For example, trusses as a means of structural support always must be checked for deflection. Because they are materially a very efficient way to support load, they often contain slender members that are themselves physically light in comparison to the load they carry. As a result, truss deflection often exceeds that of solid beams. A truss may be used to span a roof (where people do not often go) but be insufficient to use as a floor because the deflection is too great for human comfort.

The acoustical qualities of a space also are fundamental to the successful conversion to or from a school. Although speech clarity can be improved vastly with the finishes on the floors, ceilings and walls, sound isolation often is a more difficult problem. The sounds of footfalls on the floor above can be a distraction. Inopportune location of windows also can mean the inability to open a window for acoustical privacy on a hot day. Sound also travels well through cracks in old buildings.

Loading up

Another manifestation of adverse structural considerations is the presence of columns. For reasons of efficiency, a structure often contains a grid of columns. When the beam spans are equal between columns, the depth of structure is more likely to be uniform. Uniformity of structure usually leads to construction economy.

When a structure is multistory, the loads on the columns accumulate vertically. Column loads on the top floor usually carry less load than those on the floors below. Engineers try to put columns where they will not be in the way of functional use. Therefore, they adopt a grid pattern that most likely will result in columns placed in walls, rather than freestanding in open space.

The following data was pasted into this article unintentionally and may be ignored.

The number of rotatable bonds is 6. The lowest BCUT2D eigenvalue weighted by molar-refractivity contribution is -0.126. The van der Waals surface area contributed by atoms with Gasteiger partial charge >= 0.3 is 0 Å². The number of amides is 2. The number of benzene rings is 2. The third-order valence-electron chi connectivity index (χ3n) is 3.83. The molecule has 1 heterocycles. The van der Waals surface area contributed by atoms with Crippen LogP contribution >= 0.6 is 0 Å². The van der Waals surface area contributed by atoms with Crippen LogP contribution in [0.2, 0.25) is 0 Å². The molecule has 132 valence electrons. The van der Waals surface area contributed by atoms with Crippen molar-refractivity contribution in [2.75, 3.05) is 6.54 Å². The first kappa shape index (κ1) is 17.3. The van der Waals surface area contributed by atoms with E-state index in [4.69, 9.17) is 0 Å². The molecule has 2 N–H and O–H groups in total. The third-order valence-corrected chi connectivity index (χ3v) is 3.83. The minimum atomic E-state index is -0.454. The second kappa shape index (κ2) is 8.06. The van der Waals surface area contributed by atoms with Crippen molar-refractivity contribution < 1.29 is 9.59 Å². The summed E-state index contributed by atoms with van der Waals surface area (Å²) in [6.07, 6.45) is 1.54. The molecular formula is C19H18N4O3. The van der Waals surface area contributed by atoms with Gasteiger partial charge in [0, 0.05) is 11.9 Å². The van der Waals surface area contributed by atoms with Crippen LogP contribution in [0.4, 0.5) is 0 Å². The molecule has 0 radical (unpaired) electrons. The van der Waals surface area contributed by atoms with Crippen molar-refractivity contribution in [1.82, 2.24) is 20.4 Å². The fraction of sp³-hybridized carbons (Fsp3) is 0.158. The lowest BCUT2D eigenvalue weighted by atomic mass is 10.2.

In a classroom or lecture hall, a column also can be an obstruction to view. In old wood buildings, the spacing of columns can be determined by the maximum size of available solid wood beams. The available length of lumber has changed in the last 100 years. However, with modern glues and lamination, almost any dimension of wood member is possible to duplicate. Columns can be removed from a space by replacing the interior columns with modern laminated transfer beams. When this is done, however, the transfer beam still has to be supported at its ends. Longer transfer beams also usually mean larger supporting loads at the beam ends and a larger column load that must be carried vertically down to the foundation. Changing the foundation conditions, or even reusing historical foundation conditions, is not impossible, but it is difficult and expensive. Because of this, for school use, one still usually seeks a building without column conflicts.